Given the stresses of this moment (which include new AVMs, poorly applied data mining, fee compression, data collectors, and artificial intelligence), it’s easy to understand why some appraisers believe their profession will soon cease to exist. This is a moment of change, but the end is not near. This is just the beginning. We stand with the appraiser and with other professional organizations that support the appraisers being the educated professionals the world needs them to be. In a data-driven world, people’s wisdom and connection to other professionals will be more important than ever, as will appraisers’ skill and experience at applying high quality data and analysis in the face of increasing noise and pressures. As the GSEs have been signaling, with the new UAD will come more reliance on analysis, not less. There may be fewer appraisers as data makes some simpler work less reliant on human judgments, but the work of the professional appraiser will be more important and more highly valued, not less, in ensuring the integrity of the whole system.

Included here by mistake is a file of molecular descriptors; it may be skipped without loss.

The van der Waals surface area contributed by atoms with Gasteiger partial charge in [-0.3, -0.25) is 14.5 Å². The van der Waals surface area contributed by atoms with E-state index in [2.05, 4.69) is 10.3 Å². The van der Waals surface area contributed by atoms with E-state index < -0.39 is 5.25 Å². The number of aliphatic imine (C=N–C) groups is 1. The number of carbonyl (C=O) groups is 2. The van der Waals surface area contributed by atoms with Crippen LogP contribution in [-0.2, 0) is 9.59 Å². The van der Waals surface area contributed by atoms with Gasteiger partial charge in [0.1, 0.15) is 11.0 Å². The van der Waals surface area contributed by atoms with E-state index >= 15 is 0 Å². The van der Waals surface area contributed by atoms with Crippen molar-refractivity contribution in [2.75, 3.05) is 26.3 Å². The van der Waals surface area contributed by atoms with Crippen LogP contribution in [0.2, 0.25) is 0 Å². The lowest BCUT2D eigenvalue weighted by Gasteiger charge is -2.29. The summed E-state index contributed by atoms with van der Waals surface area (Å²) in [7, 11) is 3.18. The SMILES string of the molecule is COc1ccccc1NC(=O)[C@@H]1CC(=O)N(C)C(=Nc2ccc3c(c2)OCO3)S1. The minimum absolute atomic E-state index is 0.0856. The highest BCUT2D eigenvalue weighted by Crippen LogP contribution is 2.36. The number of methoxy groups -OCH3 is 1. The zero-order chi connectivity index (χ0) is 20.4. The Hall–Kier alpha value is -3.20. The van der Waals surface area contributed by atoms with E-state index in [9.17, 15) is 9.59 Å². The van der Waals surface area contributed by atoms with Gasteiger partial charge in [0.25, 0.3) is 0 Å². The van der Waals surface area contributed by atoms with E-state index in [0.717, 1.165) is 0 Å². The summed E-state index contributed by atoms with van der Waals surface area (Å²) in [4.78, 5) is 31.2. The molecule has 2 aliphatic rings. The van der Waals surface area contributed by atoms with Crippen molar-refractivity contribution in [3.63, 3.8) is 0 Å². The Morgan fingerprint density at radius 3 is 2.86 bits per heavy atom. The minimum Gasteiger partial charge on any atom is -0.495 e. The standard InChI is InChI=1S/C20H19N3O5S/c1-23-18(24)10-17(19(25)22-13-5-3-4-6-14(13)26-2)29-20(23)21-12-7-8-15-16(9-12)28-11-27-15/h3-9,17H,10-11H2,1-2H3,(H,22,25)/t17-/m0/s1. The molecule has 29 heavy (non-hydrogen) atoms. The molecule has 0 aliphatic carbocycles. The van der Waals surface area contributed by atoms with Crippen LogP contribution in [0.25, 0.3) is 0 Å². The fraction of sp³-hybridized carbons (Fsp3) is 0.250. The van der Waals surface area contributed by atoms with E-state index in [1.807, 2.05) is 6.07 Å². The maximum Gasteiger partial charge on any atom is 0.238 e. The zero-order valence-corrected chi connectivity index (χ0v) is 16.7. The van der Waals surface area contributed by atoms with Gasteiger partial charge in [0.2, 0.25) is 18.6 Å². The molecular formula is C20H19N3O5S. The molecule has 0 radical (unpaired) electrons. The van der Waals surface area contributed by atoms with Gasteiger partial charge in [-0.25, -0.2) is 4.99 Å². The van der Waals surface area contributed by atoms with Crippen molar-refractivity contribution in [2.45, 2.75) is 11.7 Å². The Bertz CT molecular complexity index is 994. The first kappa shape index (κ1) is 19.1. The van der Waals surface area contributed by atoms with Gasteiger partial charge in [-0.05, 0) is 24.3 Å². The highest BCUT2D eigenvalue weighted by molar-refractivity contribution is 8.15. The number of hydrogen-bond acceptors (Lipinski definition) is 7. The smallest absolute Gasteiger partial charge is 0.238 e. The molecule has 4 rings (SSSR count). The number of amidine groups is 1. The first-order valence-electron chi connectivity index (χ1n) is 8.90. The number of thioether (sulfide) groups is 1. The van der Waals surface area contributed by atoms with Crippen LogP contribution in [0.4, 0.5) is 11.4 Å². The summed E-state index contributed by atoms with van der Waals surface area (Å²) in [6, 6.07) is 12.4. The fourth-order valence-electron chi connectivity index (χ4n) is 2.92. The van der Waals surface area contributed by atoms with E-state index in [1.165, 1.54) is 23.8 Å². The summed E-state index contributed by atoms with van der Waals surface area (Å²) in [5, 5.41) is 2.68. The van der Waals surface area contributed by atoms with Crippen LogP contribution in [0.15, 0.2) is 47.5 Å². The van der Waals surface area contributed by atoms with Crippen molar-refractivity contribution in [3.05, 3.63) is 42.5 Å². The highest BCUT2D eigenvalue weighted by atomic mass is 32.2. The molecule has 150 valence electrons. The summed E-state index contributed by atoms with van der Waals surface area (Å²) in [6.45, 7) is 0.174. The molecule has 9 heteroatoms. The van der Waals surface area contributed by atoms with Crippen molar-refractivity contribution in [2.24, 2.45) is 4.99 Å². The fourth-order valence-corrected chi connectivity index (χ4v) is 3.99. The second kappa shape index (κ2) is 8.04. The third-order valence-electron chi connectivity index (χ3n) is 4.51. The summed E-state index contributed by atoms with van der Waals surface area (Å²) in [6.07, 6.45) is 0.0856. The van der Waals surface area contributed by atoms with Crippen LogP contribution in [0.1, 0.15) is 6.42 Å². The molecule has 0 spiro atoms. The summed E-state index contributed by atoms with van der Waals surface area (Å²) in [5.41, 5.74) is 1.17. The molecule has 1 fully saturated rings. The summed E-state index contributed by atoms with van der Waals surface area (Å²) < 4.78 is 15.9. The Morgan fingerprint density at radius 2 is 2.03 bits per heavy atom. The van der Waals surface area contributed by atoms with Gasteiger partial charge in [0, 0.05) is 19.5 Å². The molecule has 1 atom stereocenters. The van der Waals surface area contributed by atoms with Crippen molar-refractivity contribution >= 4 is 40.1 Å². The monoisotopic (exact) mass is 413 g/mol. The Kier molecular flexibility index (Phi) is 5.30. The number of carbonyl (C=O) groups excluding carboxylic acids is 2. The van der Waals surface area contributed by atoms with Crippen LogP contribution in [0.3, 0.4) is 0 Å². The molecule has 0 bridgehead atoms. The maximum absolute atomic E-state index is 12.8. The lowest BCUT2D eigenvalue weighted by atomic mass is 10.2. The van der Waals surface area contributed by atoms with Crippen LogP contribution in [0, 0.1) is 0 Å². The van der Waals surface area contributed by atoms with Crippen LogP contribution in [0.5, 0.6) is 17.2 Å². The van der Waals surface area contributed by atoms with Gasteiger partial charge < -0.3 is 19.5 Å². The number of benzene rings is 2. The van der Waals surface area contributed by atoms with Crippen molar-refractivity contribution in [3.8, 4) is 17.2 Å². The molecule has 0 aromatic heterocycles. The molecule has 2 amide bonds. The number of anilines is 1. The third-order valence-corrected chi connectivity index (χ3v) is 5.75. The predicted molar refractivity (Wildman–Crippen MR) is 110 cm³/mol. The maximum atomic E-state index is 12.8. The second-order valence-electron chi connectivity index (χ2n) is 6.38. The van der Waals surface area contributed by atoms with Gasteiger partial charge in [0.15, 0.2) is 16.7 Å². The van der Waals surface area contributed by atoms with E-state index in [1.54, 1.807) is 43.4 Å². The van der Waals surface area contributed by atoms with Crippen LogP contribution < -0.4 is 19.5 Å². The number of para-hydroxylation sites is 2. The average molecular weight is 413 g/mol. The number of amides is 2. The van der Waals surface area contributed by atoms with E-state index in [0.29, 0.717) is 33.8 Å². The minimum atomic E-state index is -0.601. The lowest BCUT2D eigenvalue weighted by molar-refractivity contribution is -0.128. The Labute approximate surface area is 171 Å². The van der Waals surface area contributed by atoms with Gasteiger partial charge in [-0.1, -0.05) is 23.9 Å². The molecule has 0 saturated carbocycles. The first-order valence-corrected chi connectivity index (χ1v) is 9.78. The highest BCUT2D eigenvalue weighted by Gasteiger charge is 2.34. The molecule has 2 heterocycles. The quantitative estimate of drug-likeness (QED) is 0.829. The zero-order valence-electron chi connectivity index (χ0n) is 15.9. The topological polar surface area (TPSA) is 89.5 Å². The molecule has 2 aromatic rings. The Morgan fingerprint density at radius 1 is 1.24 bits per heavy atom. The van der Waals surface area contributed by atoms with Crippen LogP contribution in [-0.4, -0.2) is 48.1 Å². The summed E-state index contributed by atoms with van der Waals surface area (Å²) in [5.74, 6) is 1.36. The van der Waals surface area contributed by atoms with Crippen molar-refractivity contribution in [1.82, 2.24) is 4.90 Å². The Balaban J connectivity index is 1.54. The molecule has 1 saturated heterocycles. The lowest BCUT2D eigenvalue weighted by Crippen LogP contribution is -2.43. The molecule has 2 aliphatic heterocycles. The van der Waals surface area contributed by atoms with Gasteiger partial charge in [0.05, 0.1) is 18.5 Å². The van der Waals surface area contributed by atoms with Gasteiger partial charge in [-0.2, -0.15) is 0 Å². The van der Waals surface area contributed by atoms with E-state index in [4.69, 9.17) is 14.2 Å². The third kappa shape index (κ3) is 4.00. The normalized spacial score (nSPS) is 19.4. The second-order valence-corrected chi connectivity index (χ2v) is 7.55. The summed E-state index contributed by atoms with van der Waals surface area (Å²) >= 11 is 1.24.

Thinking we see the end in sight is a funny kind of “epistemic arrogance.” It is a feature of humans to think that we know what is coming when we have only beliefs and fears—and this happens at moments in history when change is imminent. One thing we should always know is that we don’t know what will appear “obvious” to society in a few decades. In the words of Howard Marks, one of the best investors of our era (with a specialty in investing in distressed situations), “You can’t predict. You can prepare.” We need to be prepared for the opportunities presented by knowing good data from bad, and by lifting up the value of the appraiser, the real property valuation analyst, as one of the most crucial professions for our economy.

    Please join us. Join our efforts to share who you are and what you do. We are stronger together and we must focus our relatively limited resources on the biggest challenges and opportunities.

    Cindy Chance, CEO of the Appraisal Institute